Emperor Frederick II, Mr. Controversy

By Steven Muhlberger

The years around 1200 CE were a dynamic period of change and conflict and innovation. To name just a few of the most important: the energetic pursuit of the Crusade; the competition for the throne of the Holy Roman Empire; systematic efforts to define law, both Church law and secular law (Magna Carta!); heresy and efforts to suppress it; not to mention new styles in literature.  

Those who study this period have lots of material to work with, but one of their favourite subjects is Frederick II, Holy Roman Emperor and King of Sicily (among other realms). Frederick II was involved in nearly all the conflicts of the early and mid-13th century. He attracted hate and wonder – the phrase “stupor mundi” applied to him meant “the astonishment of the world.” Modern debates have focused mainly on his significance for German history; a man of controversy, in the Middle Ages and now.


Let’s look at the factors that made Frederick important.

The Holy Roman Empire at the end of the  12th century was a tremendous stage for political conflict. It was notionally divided up into kingdoms, some little more than titles. Kings and their noble followers liked to think that a given territory descended from generation to generation by the usual principle of hereditary succession. But the complicated history of Germany and Italy (the core realms of the Empire) ensured that there were almost always multiple claimants for empty thrones from different dynasties, or branches of the same dynasty competed for the same titles or territories, their disputes to be settled by war, diplomacy or election – meaning in the cases of emperors and kings agreement among lay “princes” and major bishops as to who had the better right.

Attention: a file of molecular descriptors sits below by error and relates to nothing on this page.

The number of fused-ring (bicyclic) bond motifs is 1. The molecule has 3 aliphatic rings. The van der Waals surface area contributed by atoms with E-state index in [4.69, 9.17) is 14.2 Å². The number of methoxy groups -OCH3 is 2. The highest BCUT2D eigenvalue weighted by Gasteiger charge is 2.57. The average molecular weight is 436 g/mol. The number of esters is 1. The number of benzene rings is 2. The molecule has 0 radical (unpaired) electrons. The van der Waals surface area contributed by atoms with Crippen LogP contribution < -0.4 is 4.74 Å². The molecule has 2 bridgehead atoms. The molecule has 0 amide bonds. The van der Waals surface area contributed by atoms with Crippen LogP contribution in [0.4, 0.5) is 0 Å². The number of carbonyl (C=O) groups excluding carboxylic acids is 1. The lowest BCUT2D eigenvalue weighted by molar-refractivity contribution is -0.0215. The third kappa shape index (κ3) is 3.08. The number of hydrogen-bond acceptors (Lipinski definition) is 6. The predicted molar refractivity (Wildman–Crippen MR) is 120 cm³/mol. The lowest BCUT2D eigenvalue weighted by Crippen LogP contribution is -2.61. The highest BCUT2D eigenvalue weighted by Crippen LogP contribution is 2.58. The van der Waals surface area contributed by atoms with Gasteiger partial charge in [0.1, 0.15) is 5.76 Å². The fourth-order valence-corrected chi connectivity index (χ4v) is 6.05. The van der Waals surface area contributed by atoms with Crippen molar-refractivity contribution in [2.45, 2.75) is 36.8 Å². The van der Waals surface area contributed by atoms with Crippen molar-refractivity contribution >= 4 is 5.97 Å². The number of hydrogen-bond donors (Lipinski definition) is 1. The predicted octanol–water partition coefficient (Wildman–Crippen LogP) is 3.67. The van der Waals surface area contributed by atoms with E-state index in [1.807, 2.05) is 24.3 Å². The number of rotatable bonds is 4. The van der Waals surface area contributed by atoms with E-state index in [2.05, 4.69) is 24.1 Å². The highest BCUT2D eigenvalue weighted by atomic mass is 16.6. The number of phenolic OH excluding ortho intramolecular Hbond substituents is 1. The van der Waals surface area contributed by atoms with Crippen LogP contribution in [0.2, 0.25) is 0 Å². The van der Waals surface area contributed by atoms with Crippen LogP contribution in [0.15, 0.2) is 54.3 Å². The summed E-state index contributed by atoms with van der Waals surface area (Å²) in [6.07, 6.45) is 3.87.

Popes too were elected monarchs and they potentially were very powerful; they had claims that crossed all other boundaries and a unique legitimacy. As the population in Western Europe grew, the number of ecclesiastical institutions – parishes, monasteries and nunneries – grew, too. Long-established ecclesiastical communities were sometimes older than the kingdoms in which they stood. Their lands and legal privileges were very extensive. Church leaders and church legislators created a systematic canon law to defend the autonomy and the property of the church. Innocent III, the pope during Frederick’s early reign as emperor, saw his role as rallying Christendom to discipline the whole disobedient world.


Imperial heir?

The world that Frederick was born into was a turbulent one. On one hand, he was the heir of two great emperors, Frederick Barbarossa and Henry VI, from the Hohenstaufen (Staufer) dynasty. The Staufers also benefited from the imperial tradition. In modern times historians call the 13th-century empire the Holy Roman Empire to distinguish it from the empire of Augustus; but in the Middle Ages people thought of the contemporary Western Empire, even though it had been based on German power,  as the continuation of the empire of Constantine and Charlemagne, for them the real (Christian) Roman Empire. Frederick was in fact known as Constantine in his infancy. Furthermore, Frederick also was through his mother, Constance, the heir to the Kingdom of Sicily, where Frederick’s family had effective royal power. Then there was the widespread notion that an emperor – perhaps Frederick? – would go to Jerusalem and spark the Apocalypse.